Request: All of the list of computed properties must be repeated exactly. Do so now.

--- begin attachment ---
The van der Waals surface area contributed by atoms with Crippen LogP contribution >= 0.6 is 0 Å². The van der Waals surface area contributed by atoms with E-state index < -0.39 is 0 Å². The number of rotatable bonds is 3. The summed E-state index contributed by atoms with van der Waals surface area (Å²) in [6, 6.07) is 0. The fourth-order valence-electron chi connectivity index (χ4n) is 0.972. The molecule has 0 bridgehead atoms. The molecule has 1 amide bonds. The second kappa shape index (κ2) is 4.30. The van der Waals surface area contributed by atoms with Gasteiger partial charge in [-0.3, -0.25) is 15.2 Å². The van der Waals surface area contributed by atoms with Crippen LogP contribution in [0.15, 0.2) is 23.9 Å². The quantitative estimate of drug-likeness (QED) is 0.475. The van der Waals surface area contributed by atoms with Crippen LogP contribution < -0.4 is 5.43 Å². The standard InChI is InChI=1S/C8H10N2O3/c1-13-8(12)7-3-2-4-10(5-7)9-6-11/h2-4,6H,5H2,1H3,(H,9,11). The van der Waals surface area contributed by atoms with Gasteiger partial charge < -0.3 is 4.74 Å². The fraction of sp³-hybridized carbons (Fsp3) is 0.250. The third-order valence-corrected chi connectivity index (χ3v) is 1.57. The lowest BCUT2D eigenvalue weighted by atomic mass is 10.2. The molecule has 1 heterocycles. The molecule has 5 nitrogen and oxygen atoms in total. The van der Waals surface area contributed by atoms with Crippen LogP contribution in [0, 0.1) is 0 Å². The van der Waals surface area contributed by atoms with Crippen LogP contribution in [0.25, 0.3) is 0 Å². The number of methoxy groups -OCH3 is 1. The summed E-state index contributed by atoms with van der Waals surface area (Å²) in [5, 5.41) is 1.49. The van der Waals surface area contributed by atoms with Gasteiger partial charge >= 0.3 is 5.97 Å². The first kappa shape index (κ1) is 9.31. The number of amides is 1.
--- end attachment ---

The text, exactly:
The van der Waals surface area contributed by atoms with Crippen LogP contribution >= 0.6 is 0 Å². The van der Waals surface area contributed by atoms with E-state index < -0.39 is 0 Å². The number of rotatable bonds is 3. The summed E-state index contributed by atoms with van der Waals surface area (Å²) in [6, 6.07) is 0. The fourth-order valence-electron chi connectivity index (χ4n) is 0.972. The molecule has 0 bridgehead atoms. The molecule has 1 amide bonds. The second kappa shape index (κ2) is 4.30. The van der Waals surface area contributed by atoms with Gasteiger partial charge in [-0.3, -0.25) is 15.2 Å². The van der Waals surface area contributed by atoms with Crippen LogP contribution in [0.15, 0.2) is 23.9 Å². The quantitative estimate of drug-likeness (QED) is 0.475. The van der Waals surface area contributed by atoms with Crippen LogP contribution < -0.4 is 5.43 Å². The standard InChI is InChI=1S/C8H10N2O3/c1-13-8(12)7-3-2-4-10(5-7)9-6-11/h2-4,6H,5H2,1H3,(H,9,11). The van der Waals surface area contributed by atoms with Gasteiger partial charge < -0.3 is 4.74 Å². The fraction of sp³-hybridized carbons (Fsp3) is 0.250. The third-order valence-corrected chi connectivity index (χ3v) is 1.57. The lowest BCUT2D eigenvalue weighted by atomic mass is 10.2. The molecule has 1 heterocycles. The molecule has 5 nitrogen and oxygen atoms in total. The van der Waals surface area contributed by atoms with Crippen LogP contribution in [0, 0.1) is 0 Å². The van der Waals surface area contributed by atoms with Crippen LogP contribution in [0.25, 0.3) is 0 Å². The number of methoxy groups -OCH3 is 1. The summed E-state index contributed by atoms with van der Waals surface area (Å²) in [5, 5.41) is 1.49. The van der Waals surface area contributed by atoms with Gasteiger partial charge >= 0.3 is 5.97 Å². The first kappa shape index (κ1) is 9.31. The number of amides is 1.